Step 1: Initial evaluation

Start with thoroughly evaluating the patient's medical history and current symptoms. It's a step that uncovers essential information about the individual and establishes a rapport that encourages open communication.

Step 2: Look for dissociative symptoms

Closely observe for signs of dissociative symptoms specific to DID, such as memory gaps, sense of depersonalization and derealization, identity disruptions, trance-like states, posttraumatic symptoms, and involuntary movements or sensations.

Step 3: Apply DSM-5 criteria

Once the presence of dissociative symptoms is confirmed, apply the diagnostic criteria outlined in the DSM-5 for DID:

  • Disruption of identity: Characterized by the existence of two or more distinct identity states or personality modes leading to an individual's behavior
  • Recurrent gaps in memory: Involving everyday events, personal information, or traumatic experiences not explained by ordinary forgetfulness
  • The symptoms must cause considerable distress or problems in social, occupational, or other areas of functioning.
  • The disturbance is not a normal part of broadly accepted cultural or religious practice, and it's not attributable to the physiological effects of a substance or another medical condition.

Step 4: Rule out other disorders

Ensure symptoms are not more readily attributed to another mental health disorder, cultural practice, effects of substance use, or a medical condition. This step helps to avoid misdiagnoses, which are not uncommon due to symptom overlaps with other mental health conditions.

Step 5: Psychological evaluation

Consider using standardized dissociative identity disorder tests and structured clinical interview tools like the Dissociative Disorders Interview Schedule (DDIS) or the Structured Clinical Interview for DSM (SCID-D) to help formulate a more accurate diagnosis. These evaluations serve as additional checks for DID and can uncover associated symptoms that may not be immediately obvious.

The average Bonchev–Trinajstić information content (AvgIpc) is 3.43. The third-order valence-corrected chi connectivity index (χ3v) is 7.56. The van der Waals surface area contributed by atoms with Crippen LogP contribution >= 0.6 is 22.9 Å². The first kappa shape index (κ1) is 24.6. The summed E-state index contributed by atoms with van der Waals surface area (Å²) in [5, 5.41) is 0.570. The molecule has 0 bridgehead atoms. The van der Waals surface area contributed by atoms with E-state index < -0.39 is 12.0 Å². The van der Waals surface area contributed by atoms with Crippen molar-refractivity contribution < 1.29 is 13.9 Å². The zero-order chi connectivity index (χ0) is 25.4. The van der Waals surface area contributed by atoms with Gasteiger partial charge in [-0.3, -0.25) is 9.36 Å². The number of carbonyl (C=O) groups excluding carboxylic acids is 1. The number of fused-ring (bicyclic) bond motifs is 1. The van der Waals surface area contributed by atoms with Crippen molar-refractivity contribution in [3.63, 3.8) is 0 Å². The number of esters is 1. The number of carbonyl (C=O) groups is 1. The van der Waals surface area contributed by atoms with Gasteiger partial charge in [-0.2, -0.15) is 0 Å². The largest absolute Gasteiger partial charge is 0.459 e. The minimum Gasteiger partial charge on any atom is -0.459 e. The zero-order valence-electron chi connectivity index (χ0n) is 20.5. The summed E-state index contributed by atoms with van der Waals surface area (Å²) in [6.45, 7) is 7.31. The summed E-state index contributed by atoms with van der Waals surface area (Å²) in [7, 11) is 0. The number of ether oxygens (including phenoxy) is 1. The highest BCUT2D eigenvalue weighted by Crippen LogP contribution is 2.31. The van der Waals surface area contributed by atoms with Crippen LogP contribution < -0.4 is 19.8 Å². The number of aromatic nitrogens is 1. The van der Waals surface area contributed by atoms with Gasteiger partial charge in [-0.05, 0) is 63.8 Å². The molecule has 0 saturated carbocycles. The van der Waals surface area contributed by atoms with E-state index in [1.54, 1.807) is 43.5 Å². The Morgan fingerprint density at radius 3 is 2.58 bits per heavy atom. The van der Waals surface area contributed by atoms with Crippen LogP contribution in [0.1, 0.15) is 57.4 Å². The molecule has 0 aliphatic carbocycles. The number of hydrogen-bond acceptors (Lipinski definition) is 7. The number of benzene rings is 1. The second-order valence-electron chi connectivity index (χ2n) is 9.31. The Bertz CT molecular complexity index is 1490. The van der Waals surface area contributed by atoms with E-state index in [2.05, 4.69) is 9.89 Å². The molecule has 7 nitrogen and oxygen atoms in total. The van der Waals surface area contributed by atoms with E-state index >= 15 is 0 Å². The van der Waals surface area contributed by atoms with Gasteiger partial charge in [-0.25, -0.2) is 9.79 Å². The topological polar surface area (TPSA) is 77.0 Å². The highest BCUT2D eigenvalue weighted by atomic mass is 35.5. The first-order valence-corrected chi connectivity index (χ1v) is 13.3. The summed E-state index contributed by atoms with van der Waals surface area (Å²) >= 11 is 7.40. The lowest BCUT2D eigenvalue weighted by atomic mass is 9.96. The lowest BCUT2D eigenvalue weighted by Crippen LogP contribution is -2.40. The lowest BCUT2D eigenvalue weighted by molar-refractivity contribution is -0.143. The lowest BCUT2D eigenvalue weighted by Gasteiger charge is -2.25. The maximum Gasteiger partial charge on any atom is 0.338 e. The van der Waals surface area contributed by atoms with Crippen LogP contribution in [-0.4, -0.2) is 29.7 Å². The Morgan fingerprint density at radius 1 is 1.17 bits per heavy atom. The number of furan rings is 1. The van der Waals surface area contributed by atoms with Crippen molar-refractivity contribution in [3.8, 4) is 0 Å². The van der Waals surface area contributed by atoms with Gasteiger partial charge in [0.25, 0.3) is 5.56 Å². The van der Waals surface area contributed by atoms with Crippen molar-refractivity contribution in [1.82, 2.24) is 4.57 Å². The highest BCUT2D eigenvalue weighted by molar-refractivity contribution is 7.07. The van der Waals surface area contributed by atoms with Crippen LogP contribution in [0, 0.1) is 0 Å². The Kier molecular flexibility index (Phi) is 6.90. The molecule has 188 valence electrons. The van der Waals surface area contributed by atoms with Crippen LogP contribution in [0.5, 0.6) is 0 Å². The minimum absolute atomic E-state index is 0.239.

DID DSM-5 diagnostic criteria

Healthcare practitioners have at their disposal a detailed framework provided by the DSM-5 to guide them through the diagnosis process. Using this framework ensures that the diagnosis of DID is precise and accurate. The DSM-5 lays out the following criteria to diagnose DID:

A. Disruption of identity characterized by two or more distinct personality states, which may be described in some cultures as an experience of possession. The disruption in identity involves marked discontinuity in the sense of self and sense of agency, accompa­nied by related alterations in affect, behavior, consciousness, memory, perception, cognition, and/or sensory-motor functioning. These signs and symptoms may be ob­ served by others or reported by the individual.

B. Recurrent gaps in the recall of everyday events, important personal information, and/ or traumatic events that are inconsistent with ordinary forgetting.

C. The symptoms cause clinically significant distress or impairment in social, occupa­tional, or other important areas of functioning.

D. The disturbance is not a normal part of a broadly accepted cultural or religious practice.

Note: In children, the symptoms are not better explained by imaginary playmates or other fantasy play.

E. The symptoms are not attributable to the physiological effects of a substance (e.g., blackouts or chaotic behavior during alcohol intoxication) or another medical condition (e.g., complex partial seizures).

How to use our DID criteria DSM-5 template?

The Dissociative Identity Disorder (DID) Criteria DSM-5 template is designed as a comprehensive checklist to streamline the diagnostic process for healthcare professionals. The following steps can help you effectively use this template:

Step 1: Review the criteria briefly

Before delving into the specifics with the patient, quickly review the DSM-5 criteria yourself. This step ensures you know what information you need to gather during the diagnostic process.

Step 2: Apply DSM-5 criteria